Nobody can quite remember the reasons for the voluntary TV ban on spirits. Some insist that distillers were acting in the best interests of the public, others that the ban had more to do with fear of competition. Either way, rivals agreed to keep spirits off TV and promote liqueurs, such as Cointreau and Drambuie, only as an after-dinner drink. Whisky, vodka and gin were banished to the cinema accompanying 18-certificate films, leaving the field open to beer brands, which have proved heavy TV users since.
Fast forward to 1995, and declining spirits sales (and a clientele which, in the case of whisky, was quite literally dying on its feet) persuaded many to think again. At first, most adopted a wait-and-see approach. "We're concerned that UD should decide on unilateral independence on this issue," said a spokesman for rival company Allied Domecq, whose brands include Teacher's and Beefeater. "The fact that one brand has been pushing may be indicative that it hasn't been enjoying the success it could have. We are in no rush to use TV."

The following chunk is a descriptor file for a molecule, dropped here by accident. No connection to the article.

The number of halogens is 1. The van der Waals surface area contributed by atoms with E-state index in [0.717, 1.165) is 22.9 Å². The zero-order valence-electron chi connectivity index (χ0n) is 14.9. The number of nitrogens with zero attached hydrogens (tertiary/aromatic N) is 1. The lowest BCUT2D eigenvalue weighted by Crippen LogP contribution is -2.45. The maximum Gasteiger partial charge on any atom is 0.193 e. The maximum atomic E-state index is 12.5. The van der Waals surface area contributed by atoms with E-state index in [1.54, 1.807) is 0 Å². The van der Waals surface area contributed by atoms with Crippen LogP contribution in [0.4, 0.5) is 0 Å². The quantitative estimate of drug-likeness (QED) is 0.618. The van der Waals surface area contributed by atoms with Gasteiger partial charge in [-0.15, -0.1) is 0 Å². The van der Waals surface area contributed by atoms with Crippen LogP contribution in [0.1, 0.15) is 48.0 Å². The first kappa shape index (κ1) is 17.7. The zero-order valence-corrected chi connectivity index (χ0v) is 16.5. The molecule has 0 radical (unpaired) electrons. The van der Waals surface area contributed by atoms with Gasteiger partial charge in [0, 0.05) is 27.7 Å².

But 12 months is a short time in advertising. So far in 1996 - the first calendar year following the breaking of the ban - spirits advertisers have spent pounds 6m on TV airtime, compared with nothing in 1994, according to figures compiled by AC Nielsen Register-Meal. Given that about half of spirits brands' annual media expenditure occurs in the final quarter, sources predict the final 1996 total could approach pounds 15m. IDV alone, whose brands include Smirnoff and Southern Comfort, confirms it has increased its pre-Christmas spend by 30 per cent year on year.